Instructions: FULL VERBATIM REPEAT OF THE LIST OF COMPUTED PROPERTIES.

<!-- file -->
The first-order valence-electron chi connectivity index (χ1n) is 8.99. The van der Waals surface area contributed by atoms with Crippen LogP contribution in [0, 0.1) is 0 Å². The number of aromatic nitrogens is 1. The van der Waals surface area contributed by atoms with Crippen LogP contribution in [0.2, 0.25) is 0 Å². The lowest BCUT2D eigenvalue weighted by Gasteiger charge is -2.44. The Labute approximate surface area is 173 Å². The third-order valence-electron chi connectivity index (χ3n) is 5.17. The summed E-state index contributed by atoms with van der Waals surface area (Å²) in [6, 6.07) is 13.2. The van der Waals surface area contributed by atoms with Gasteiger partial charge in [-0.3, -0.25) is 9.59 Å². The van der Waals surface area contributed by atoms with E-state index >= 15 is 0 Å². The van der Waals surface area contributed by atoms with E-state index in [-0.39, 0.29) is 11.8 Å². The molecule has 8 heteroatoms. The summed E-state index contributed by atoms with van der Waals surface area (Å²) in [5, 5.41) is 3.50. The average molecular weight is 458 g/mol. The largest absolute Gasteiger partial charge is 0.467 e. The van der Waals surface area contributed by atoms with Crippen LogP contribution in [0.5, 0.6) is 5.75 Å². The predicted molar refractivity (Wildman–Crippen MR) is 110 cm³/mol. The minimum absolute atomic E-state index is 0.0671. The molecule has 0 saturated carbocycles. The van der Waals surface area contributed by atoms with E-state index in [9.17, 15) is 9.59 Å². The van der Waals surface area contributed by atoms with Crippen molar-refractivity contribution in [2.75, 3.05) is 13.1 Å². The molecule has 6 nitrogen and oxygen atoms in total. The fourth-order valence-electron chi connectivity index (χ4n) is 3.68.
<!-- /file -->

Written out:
The first-order valence-electron chi connectivity index (χ1n) is 8.99. The van der Waals surface area contributed by atoms with Crippen LogP contribution in [0, 0.1) is 0 Å². The number of aromatic nitrogens is 1. The van der Waals surface area contributed by atoms with Crippen LogP contribution in [0.2, 0.25) is 0 Å². The lowest BCUT2D eigenvalue weighted by Gasteiger charge is -2.44. The Labute approximate surface area is 173 Å². The third-order valence-electron chi connectivity index (χ3n) is 5.17. The summed E-state index contributed by atoms with van der Waals surface area (Å²) in [6, 6.07) is 13.2. The van der Waals surface area contributed by atoms with Gasteiger partial charge in [-0.3, -0.25) is 9.59 Å². The van der Waals surface area contributed by atoms with E-state index >= 15 is 0 Å². The van der Waals surface area contributed by atoms with E-state index in [-0.39, 0.29) is 11.8 Å². The molecule has 8 heteroatoms. The summed E-state index contributed by atoms with van der Waals surface area (Å²) in [5, 5.41) is 3.50. The average molecular weight is 458 g/mol. The largest absolute Gasteiger partial charge is 0.467 e. The van der Waals surface area contributed by atoms with Crippen LogP contribution in [0.5, 0.6) is 5.75 Å². The predicted molar refractivity (Wildman–Crippen MR) is 110 cm³/mol. The minimum absolute atomic E-state index is 0.0671. The molecule has 0 saturated carbocycles. The van der Waals surface area contributed by atoms with E-state index in [9.17, 15) is 9.59 Å². The van der Waals surface area contributed by atoms with Crippen molar-refractivity contribution in [2.75, 3.05) is 13.1 Å². The molecule has 6 nitrogen and oxygen atoms in total. The fourth-order valence-electron chi connectivity index (χ4n) is 3.68.